Bidiscoidal placenta supplements a placenta with two separate portions attached to separate sites on the wall of the uterus, occasionally found in humans. Bilobate placenta a placenta consisting of two lobes. Synonym: dimidiate placenta bipartite placenta a placenta divided into two separate parts. Chorioallantoic placenta a placenta in which the allantoic mesoderm and vessels fuse with the inner face of the serosa to form the chorion. Circinate placenta a cup-shaped placenta. Placenta circumvallata a placenta whose membranes wrap over the edge of the fetal surface of the organ. Circumvallate placenta Placenta circumvallata. Cirsoid placenta a placenta with appearance of varicose veins. Cordiform placenta a placenta having a marginal indentation, giving it a heart shape. Placenta creta Placenta accreta. Deciduate placenta a placenta whose maternal part is shed with delivery. Dimidiate placenta bilobate placenta. Discoid placenta a placenta with a flat, circular shape. Double placenta a placental mass of the two placentae of a twin gestation.
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It bathes the chorionic villi and flows peripherally to the marginal sinus, which leads to uterine veins. Food molecules, oxygen, and antibodies pass into fetal blood of the villi; metabolic waste products pass from fetal blood into the mother's blood. Normally, there is no admixture of fetal and maternal blood. The placenta is also an endocrine organ. It produces chorionic gonadotropins, the presence of which in urine is the basis of one type of pregnancy test. Estrogen and progesterone are also secreted by the placenta. Abruption of placenta Abruptio placentae. Accessory placenta a placenta separate from the main placenta. Placenta accreta a placenta in which the cotyledons have invaded the uterine musculature, resulting in difficult or impossible separation of the placenta. Complications of manually separating the placenta include hemorrhage, damage to the uterus, and, in rare cases, hysterectomy. Synonym: placenta creta adherent placenta a placenta that remains adherent to the uterine wall after the normal period following childbirth. See: placenta accreta annular placenta a placenta that extends like a belt around the interior of the uterus. Synonym: zonary placenta battledore placenta a form of insertion of the umbilical cord into the margin of the placenta in which it spreads out to resemble a paddle or badminton racket.groene
, bearing many chorionic villi that interlock with the decidua basalis of the uterus, which constitutes the maternal portion. The chorionic villi lie in spaces in the uterine endometrium, where they are bathed in maternal blood and lymph. Groups of villi are separated by placental septa forming about 20 distinct lobules called cotyledons. Attached to the margin of the placenta is a membrane that encloses the embryo. It is a composite of several structures (decidua parietalis, decidua capsularis, chorion laeve, and amnion). At the center of the concave side is attached the umbilical cord through which the umbilical vessels (two arteries and one vein) pass to the fetus. The cord is approx. 50 cm (20.) long at full term. The mature placenta is 15 to 18 cm (6 to.) in diameter and weighs about 450 gm (approx. When expelled following parturition, it is known as the afterbirth. Maternal blood enters the intervillous spaces of the placenta through spiral arteries, branches of the uterine arteries.
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The presence of hcg in the clinic maternal blood and urine is an indicator of early pregnancy. The trophoblastic layer continues to infiltrate the maternal tissues with fingerlike projections, called chorionic villi. By the third month of pregnancy the placenta is able to secrete large amounts of progesterone, enough to relieve the corpus luteum of that function. At term the normal placenta is one seventh to one fifth of the weight of the infant. The maternal surface is lobulated and has a dark red rough, liverlike appearance. The fetal surface is smooth and shiny, covered with the fetal membranes, and marked by large white blood vessels beneath the membranes that fan out from the centrally inserted umbilical cord. The time between the infant's birth and the expulsion of the placenta is the third and last stage of labor. Placenta (plă-sen'tă) Fetomaternal organ of metabolic interchange between embryo or fetus and mother. It has a portion of embryonic origin, derived from the outermost embryonic membrane (villous chorion and a maternal portion formed by a modification of the part of the uterine mucosa (decidua basalis) in which the chorionic vesicle is implanted. At term, the human placenta is disc shaped, about 4 cm thick and 18 cm in diameter, and averages about one sixth to one seventh the weight of the fetus; its fetal surface is smooth, being formed by the adherent amnion, with the umbilical cord. A flat cake placenta (pla-sent'a ) (-sent'e?) plural.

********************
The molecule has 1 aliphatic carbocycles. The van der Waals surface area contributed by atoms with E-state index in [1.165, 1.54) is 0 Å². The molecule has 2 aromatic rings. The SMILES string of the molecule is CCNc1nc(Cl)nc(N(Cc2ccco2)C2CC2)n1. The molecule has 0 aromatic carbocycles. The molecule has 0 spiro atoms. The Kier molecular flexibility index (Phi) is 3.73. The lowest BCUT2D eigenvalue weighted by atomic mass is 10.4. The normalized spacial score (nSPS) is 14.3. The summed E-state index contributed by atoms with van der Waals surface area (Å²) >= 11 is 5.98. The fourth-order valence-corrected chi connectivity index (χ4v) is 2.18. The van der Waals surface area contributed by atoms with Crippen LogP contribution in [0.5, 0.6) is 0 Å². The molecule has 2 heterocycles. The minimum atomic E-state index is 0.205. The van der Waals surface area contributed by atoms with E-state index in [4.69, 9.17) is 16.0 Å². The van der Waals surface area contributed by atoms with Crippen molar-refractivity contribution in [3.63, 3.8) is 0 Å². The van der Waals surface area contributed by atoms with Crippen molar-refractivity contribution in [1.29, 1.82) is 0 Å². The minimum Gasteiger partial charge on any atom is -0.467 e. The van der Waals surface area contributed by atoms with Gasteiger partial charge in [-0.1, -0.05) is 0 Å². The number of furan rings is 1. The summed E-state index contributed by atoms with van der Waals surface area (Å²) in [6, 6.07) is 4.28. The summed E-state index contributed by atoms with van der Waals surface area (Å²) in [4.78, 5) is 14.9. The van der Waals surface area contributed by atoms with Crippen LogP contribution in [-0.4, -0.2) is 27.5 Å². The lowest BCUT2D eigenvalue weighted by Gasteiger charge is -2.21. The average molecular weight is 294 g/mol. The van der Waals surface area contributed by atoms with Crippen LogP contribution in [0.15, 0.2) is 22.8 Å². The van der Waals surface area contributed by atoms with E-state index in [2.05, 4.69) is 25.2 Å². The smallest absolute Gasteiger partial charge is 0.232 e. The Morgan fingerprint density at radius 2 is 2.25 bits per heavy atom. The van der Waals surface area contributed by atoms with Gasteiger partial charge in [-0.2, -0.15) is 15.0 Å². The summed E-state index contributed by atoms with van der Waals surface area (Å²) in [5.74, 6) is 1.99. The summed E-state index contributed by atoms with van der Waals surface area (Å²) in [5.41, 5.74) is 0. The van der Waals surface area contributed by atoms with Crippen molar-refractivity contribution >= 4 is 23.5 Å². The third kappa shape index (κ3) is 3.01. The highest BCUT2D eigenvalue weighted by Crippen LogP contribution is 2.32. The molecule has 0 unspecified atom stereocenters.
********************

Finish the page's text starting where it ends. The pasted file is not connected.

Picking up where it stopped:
Placentas or placentae (-tē). A membranous vascular organ that develops in female eutherian mammals during pregnancy, lining the uterine wall and partially enveloping the fetus, to which it is attached by the umbilical cord. Following birth, the placenta is expelled. A similar organ in marsupial mammals, consisting of a yolk sac attached to the uterine wall. An organ with similar functions in some nonmammalian animals, such as certain sharks and reptiles. Botany The part within the ovary of a flowering plant to which the ovules are attached. Placenta pləsentə Etymology: l, flat cake a highly vascular fetal organ that exchanges with the maternal circulation, mainly by diffusion of oxygen, carbon dioxide, and other substances. It begins to form on approximately the eighth day of gestation when the blastocyst touches the wall of the uterus and adheres. Placentation begins as the trophoblast is able to digest cells of the endometrium, causing a small erosion on the uterine wall in which an embryo nidates. Human chorionic gonadotropin (hcg which is chemically identical to luteinizing hormone, is secreted by the developing placenta and promotes survival and hormone production of the corpus luteum.
Deciduate placenta, deciduous placenta a placenta or type of placentation in which the decidua or maternal parts of the placenta separate from the uterus and are cast off together with the trophoblastic parts. Fetal placenta the part of the placenta derived from the chorionic sac that encloses the embryo, consisting of a chorionic plate and villi. Hemochorial placenta one in which maternal blood comes in direct contact with the chorion, as in humans. Maternal placenta the maternally contributed part of the placenta, derived from the decidua basalis. Placenta membrana´cea one that is abnormally thin and spread out over an unusually large area of the uterine wall. Placenta percre´ta placenta accreta with invasion of the myometrium to its peritoneal covering, sometimes causing rupture of the uterus. Placenta pre´via one located in the lower uterine segment, so that it partially or completely covers or adjoins the internal. Placenta spu´ria an accessory portion having no blood vessel attachment to the main placenta. Placenta succenturia´ta, succenturiate placenta an accessory portion attached to the main placenta by an artery or vein. Villous placenta one characterized by the presence of villi that are outgrowths of the chorion.